Donald Trump lied (above) about his wealth to get on the Forbes 400, the business magazine’s ranking of the world’s richest people, posing as publicist ‘John Barron’ to do so.
Writes Jonathan Greenberg in the Washington Post:
…it took decades to unwind the elaborate farce Trump had built to project an image as one of the richest people in America. Nearly every assertion supporting that claim was untrue. Trump wasn’t just poorer than he said he was. Over time I have learned that he should not have been on the first three Forbes 400 lists at all. In our first-ever list, in 1982, we included him at $100 million, but Trump was actually worth roughly $5 million — a paltry sum by the standards of his super-monied peers — as a spate of government reports and books showed only much later.
When Trump was campaigning for president, it was revealed that he masqueraded as his own spokesman earlier in his career to brag about his accomplishments, his wealth, and his alleged desirability to famous women.
In May 2016, The Washington Post published an audio recording of a 1991 call from a man claiming to be on Trump’s PR team, who responded to a request from People magazine reporter Sue Carswell for a comment on Trump’s divorce from wife Ivana and his increasingly complicated relationship with model Marla Maples.
As “John Miller”, Trump touted his reputation as a playboy, explaining that famous actresses and even the likes of Madonna call him wanting to date him.
Trump using the pseudonyms John Miller and John Barron was a fact well-known among New York journalists at the time. Trump would eventually admit that the call to People was a “joke gone awry.” And prior to that call, in 1990, Trump said of the name ‘John Miller,’ “I believe on occasion I used that name.”
Trump denied that fact:
In a phone call to NBC’s “Today” program, Trump denied that he was John Miller. “No, I don’t think it — I don’t know anything about it. You’re telling me about it for the first time and it doesn’t sound like my voice at all,” he said. “I have many, many people that are trying to imitate my voice and then you can imagine that, and this sounds like one of the scams, one of the many scams — doesn’t sound like me.” Later, he was more definitive: “It was not me on the phone. And it doesn’t sound like me on the phone, I will tell you that, and it was not me on the phone. And when was this? Twenty-five years ago?”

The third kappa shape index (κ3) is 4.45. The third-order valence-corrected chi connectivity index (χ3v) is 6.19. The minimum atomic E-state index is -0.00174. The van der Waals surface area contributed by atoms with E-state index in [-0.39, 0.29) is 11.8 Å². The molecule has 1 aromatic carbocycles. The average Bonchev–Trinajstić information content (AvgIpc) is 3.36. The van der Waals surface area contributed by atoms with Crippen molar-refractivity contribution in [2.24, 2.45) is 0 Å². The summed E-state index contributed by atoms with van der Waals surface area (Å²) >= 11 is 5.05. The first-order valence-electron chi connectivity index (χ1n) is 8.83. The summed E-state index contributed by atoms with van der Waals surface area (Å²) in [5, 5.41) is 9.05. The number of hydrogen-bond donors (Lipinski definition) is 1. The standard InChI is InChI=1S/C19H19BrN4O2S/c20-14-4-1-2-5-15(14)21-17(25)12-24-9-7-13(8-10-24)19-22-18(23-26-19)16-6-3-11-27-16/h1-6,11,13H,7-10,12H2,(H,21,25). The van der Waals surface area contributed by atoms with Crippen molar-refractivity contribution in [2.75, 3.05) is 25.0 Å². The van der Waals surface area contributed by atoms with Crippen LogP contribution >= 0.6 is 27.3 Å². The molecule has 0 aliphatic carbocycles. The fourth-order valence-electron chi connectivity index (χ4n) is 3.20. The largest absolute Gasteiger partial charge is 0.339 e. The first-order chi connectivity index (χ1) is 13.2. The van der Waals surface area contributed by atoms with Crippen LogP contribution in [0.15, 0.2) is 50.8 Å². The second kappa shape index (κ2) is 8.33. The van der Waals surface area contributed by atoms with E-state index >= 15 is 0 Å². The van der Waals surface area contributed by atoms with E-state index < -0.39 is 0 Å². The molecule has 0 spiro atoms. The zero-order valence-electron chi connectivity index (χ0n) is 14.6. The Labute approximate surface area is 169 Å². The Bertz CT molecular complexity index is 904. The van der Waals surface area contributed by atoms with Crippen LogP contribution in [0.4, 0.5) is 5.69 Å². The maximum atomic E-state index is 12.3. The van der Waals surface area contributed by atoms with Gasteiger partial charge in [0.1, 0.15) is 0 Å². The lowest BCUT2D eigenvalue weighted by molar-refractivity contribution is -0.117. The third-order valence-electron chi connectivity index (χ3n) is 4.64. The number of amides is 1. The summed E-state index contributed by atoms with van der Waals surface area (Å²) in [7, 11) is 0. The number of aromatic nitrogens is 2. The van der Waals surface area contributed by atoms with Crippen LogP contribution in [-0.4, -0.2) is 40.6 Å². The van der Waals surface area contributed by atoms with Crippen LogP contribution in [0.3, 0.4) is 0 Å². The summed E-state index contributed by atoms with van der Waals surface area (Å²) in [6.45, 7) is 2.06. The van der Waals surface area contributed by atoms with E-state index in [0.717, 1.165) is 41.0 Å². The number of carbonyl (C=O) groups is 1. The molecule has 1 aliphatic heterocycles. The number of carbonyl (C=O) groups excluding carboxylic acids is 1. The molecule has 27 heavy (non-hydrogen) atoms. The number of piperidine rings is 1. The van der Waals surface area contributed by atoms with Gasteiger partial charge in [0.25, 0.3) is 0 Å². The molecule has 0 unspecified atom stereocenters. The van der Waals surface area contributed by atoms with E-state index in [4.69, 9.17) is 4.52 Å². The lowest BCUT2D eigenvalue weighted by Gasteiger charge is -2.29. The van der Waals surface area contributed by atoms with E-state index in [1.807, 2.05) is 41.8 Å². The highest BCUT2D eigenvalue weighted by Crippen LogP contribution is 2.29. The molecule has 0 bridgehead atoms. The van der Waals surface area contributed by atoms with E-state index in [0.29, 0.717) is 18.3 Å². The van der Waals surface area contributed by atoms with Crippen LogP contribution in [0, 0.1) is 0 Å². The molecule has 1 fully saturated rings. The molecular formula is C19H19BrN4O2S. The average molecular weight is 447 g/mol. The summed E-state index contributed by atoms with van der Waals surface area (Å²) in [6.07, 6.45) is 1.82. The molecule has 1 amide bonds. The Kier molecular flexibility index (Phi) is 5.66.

Trump continues to lie to this day, though there appears to be little to no consequence.
Pruitt Asks Trump to Make Him Attorney General
While its very possible that Scott Pruitt will not survive being the EPA Director for another week, he has being lobbying Trump for another job as Attorney General.
Yes, the man who is now under Investigation by the EPA Inspector General for using millions of tax payers money for his own person first class travel, believes he should be rewarded with a new job as the top cop.
Current AG Sessions has recused himself from investigations into Russia’s ties to the campaign of President Donald Trump, effectively prohibiting Sessions from firing Mueller. Pruitt, who has not recused himself, would seemingly not face the same constraints.
Switching out Sessions for Pruitt could have its pitfalls. Pruitt would face a tough confirmation hearing in the Senate, where Republicans hold a narrow majority and Democrats would interrogate him about Russia, his EPA tenure and other thorny topics.
Trump Now Hiring From Disney Channel
Telling staff he wants more “hot young women” in his office, Trump is hiring a 22-year old Disney Channel star is making the leap from entertainment to the White House.
Caroline Sunshine, 22, has joined the Trump White House as a press assistant, ABC News has learned.
While she may be known for her acting, Sunshine has interned for the White House, the Office of House Majority Leader Kevin McCarthy, the College Republican National Committee and the California Republican Party, White House Deputy Press Secretary Lindsay Walters told ABC News. She was also involved in the American Enterprise Institute and her school’s Model United Nations team.
Before transitioning to politics, Sunshine spent three seasons playing Tinka Hessenheffer on the Disney Channel sitcom “Shake It Up.” Her other television credits include “A.N.T. Farm” and “Fish Hooks” on Disney Channel and appearances in “The Outfield,” “Marmaduke” and other films.